Post Traumatic Stress Disorder Overview
Post-traumatic stress disorder (PTSD) affects approximately 3.5 percent of adult Americans amounting to about 5.2 million every year, and an estimated one in 11 people will be diagnosed with PTSD in their lifetime.
And women are twice as more likely to have PTSD than men because of the fact that women are more likely to be victims of domestic violence, abuse, and rape.
Also, according to the National Center for PTSD, between 7 and 8 percent of the population experiences PTSD at some point in their lives. And PTSD can develop at any age, including childhood.
What Is PTSD?
Post-traumatic stress disorder (PTSD), usually called shell shock or battle fatigue syndrome, is a serious mental disorder that can develop when a person is exposed or witnessed a traumatic or terrifying event in which there was serious physical harm or threat.
And those with PTSD can have insomnia, low self-esteem, flashbacks and a lot of painful or unpleasant emotions.
What Is Acute Stress Disorder
Acute stress disorder is an unpleasant, intense and dysfunctional reaction that begin immediately after an overwhelming traumatic event which last less than a month.
So, what causes acute stress disorder is the threat of death to oneself or others. And threat of serious injury to oneself or others or threat to the physical integrity of oneself or others.
And if the symptoms associated acute stress disorder persist longer than a month, patient are diagnosed as having post-traumatic stress disorder (PTSD).
Post-Traumatic Stress Disorder (PTSD) Causes
The traumatic event that lead to PTSD include sexual assault, warfare, serious accidents, traffic collisions, child abuse, childbirth experiences, such as losing a baby or other threats on a person’s life.
And exposure to traumatic events at work such as remote exposure, abuse or neglect, natural disasters, and serious health problems.
Also, Post-traumatic stress disorder (PTSD) can actually develop after a very stressful, frightening or distressing event, or after a prolonged traumatic experience.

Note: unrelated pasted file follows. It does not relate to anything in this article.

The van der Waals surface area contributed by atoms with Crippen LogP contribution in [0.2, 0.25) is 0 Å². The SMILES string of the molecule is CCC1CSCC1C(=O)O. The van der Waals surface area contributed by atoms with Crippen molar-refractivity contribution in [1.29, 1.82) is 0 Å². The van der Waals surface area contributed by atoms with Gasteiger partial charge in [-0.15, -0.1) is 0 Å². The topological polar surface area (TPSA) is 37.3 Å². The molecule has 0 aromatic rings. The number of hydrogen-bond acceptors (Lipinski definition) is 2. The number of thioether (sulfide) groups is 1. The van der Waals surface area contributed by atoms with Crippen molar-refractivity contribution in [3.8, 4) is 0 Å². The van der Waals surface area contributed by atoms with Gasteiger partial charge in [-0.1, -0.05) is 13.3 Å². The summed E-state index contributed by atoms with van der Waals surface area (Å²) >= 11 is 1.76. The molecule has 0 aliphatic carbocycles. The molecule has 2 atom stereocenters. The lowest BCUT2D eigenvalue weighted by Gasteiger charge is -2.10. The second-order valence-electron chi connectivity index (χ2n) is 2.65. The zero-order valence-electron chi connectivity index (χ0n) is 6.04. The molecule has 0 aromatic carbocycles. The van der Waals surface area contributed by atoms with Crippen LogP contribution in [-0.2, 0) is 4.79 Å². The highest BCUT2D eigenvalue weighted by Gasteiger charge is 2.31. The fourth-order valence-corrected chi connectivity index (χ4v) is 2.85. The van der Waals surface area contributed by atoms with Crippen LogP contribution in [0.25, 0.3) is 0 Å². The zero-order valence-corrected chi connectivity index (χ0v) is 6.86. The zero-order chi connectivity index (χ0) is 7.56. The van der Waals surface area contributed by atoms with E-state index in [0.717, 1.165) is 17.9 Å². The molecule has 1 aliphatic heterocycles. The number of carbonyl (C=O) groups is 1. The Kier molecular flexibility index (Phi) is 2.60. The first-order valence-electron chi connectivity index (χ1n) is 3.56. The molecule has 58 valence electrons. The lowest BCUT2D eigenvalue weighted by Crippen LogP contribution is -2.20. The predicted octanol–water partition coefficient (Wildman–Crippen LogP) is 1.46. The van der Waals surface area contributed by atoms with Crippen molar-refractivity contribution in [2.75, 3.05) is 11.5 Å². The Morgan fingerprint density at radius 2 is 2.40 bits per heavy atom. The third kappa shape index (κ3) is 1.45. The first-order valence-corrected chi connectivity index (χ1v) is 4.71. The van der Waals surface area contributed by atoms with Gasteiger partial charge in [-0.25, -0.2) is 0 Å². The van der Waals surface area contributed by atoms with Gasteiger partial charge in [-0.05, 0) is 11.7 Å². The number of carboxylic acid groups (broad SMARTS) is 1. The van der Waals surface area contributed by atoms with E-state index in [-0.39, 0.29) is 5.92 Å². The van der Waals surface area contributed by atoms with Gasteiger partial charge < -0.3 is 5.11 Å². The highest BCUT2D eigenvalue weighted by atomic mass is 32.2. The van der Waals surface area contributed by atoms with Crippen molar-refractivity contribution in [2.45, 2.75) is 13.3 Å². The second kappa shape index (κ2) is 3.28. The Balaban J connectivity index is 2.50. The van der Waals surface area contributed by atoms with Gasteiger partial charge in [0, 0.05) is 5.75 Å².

What Are The Signs Of PTSD?
Majority of people that have traumatic event will have signs that may include shock, flashbacks, severe anxiety, nightmares and a persistent feeling of fear, anger, nervousness and even guilt.
So, those with PTSD, usually have these feelings continue to increase, and even become so strong to the extent that they keep the person from going about their life as expected.
And people that have had anxiety or depression in the past, and those who do not receive much support from family or friends, are more susceptible to developing PTSD after a traumatic event.
In fact, patient with PTSD have symptoms that last for longer than one month and can’t function as well as before the event that triggered it happened.
And the recovery time varies, some patient recover within 6 months, while others have it much longer.
SYMPTOMS OF PTSD
- panic attacks
- struggling to concentrate, sleep, or eat
- mood changes such as feeling hopeless, numb, or anxious
- being easily startled
- feeling overwhelming guilt or shame
- negative beliefs or expectations about oneself, others, or the world
- feeling disinterested in your relationships, career, or hobbies
- flashbacks, which may make you feel like you’re reliving the traumatic event
- feeling emotionally distressed when something reminds you of the event
- engaging in self-destructive behavior, including substance use
- suicidal thoughts
Does PTSD Affect Memory?
Patient with post-traumatic stress disorder (PTSD) may have issue in concentrating or have other problems with their memory, like memory loss.
So, memory and concentration problems are usually symptoms associated with PTSD. And they also be experiencing difficulties sleeping, and poor sleep affects a person’s ability to concentrate and stay focused during the day.
PTSD can be treated whith both short- and long-term psychotherapy.
- Cognitive Processing Therapy
- Prolonged Exposure Therapy
- Eye Movement Desensitization and Reprocessing
- Stress Inoculation Training.
And medications can also work very well. Because medications enable you to stop thinking about and reacting to what happened, such as nightmares and flashbacks.
Also, medications can also help you have a more positive outlook on life and feel more “normal” again. And the FDA has approve paroxetine and sertraline for treating PTSD.
CBD for PTSD
Cannabidiol (CBD) may help reduce and manage symptoms of post-traumatic stress disorder (PTSD) in both topical and edible forms.
And study found evidence that drugs acting on the endocannabinoid system may reduce the symptoms that a person with PTSD experiences after a memory extinction procedure.
Because endocannabinoid system, that includes CBD receptors, can affect anxiety and memory, which are two factors that play a significant role in PTSD.
Also, a 2019 study has revealed that people with PTSD who use CBD capsules alongside traditional counseling saw a reduction in their symptoms.
In fact, research have showed that CBD oil when applied to the skin can effectively treat anxiety and sleeping problems in a child with PTSD.